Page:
With Alzheimer's, The Concept of Ownership Takes on a New Meaning

Dorian Martin Health Guide
  • I remember my first visit to see Mom after she was taken to a hospital for a geriatric psychiatric evaluation to determine whether she had Alzheimer's. The hospital ward was split into two secure units and assignments were based on the severity of dementia that the patients were exhibiting.


    Mom was initially placed in the area for the most severe, although I'm not sure if that was due to whether they had the only open bed, or a policy of trying to determine where she fell on the spectrum. Because of her weakened state due to her limited lung power, she remained in bed most of the time. When Dad, my cousin, and I visited, we would just pull chairs around Mom's bed.

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    During that particular visit, Mom's roommate was not in the room. A few minutes after our arrival, another resident, Harold, shuffled into the room and began to climb into the roommate's bed. Harold then noticed the drawers that were by the side of the bed, and began opening them to explore what the contents might be. At this point, my cousin decided to go get an aide in order to escort Harold out of the room.


    That's the first time I realized that personal boundaries related to another person's possessions are often gone in a person with dementia. Sure enough, when Mom was finally placed in a nursing home in an Alzheimer's unit, some of her items began to disappear (like the TV remote control).


    This memory was brought back to the forefront when watching a clip from the movie The Savages. Laura Linney's character, Wendy, becomes incensed that a red pillow that she purchased for her father, who was placed in a nursing home with vascular dementia, is missing. After not getting any resolution about the pillow's location when talking to the nurse on duty, Wendy turns the corner and sees a wheelchair-bound resident clutching the pillow.


    Wendy determinedly walks over to the resident and pulls the pillow out of the resident's hands. "That's not your pillow," Wendy retorts. "I bought it for my father." The resident becomes agitated by Wendy's action and begins crying out loudly.


    What Wendy didn't understand is that possessions often go missing or suddenly appear when you're dealing with a person with dementia. I'm not sure whether the reason is because a resident becomes attracted to it (which is what happened with my grandmother, who hoarded sparkly buttons) or because of the grand organizational shuffle at the nursing home in trying to keep the residents organized. For instance, my mother somehow ended up with a rust-colored jacket. I'm not sure if she snagged it from another resident or whether the nursing home staff accidently gave it to her. But I know it wasn't originally hers because Mom would never have worn that color (based on her many years in merchandising and what colors looked good on her).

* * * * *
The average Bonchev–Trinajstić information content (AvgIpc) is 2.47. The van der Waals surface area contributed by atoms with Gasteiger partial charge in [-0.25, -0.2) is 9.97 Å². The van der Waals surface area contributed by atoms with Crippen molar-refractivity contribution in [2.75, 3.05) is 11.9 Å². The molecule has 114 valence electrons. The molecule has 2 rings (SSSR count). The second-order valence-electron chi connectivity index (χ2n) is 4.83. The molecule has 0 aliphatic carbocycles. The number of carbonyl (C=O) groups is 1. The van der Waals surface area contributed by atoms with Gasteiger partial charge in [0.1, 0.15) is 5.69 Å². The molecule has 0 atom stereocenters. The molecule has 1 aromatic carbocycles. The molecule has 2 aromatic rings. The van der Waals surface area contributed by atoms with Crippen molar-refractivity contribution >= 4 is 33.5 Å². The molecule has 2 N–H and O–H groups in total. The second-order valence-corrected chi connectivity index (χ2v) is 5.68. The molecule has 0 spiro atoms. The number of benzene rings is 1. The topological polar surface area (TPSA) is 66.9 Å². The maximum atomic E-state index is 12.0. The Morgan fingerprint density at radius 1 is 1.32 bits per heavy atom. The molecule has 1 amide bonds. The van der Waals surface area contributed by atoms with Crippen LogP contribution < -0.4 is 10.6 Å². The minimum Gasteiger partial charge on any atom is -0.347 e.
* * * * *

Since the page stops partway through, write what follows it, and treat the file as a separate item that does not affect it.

And then there's the challenge of negotiating if two residents end up claiming the same item. One day I walked into Mom's room and found a doll sitting on top of the television set. The origin of that doll, a rotund monkey holding a peeled banana and looking off to the side like he wanted to make sure no one saw him eating this treat, was never clear.


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    I couldn't tell if it was the roommate's or whether Mom won it in bingo. All I knew was that both my mom and the roommate claimed that doll. So in the spirit of equal opportunity, that doll remained on top of the television set where both roommates could see it. Eventually, Mom's roommate died, so Mom ended up with sole possession of that little doll.


    When Mom died in September, the nursing home staff packed away all of her personnel belongings. A few weeks later, Dad and I stole ourselves to go through these bags of Mom's things. What should I find but that monkey? I decided to keep that mischievous-looking doll as a memory of Mom and also of the way possessions tend to move around in the nursing home and often end up in unexpected new homes.

Published On: January 28, 2008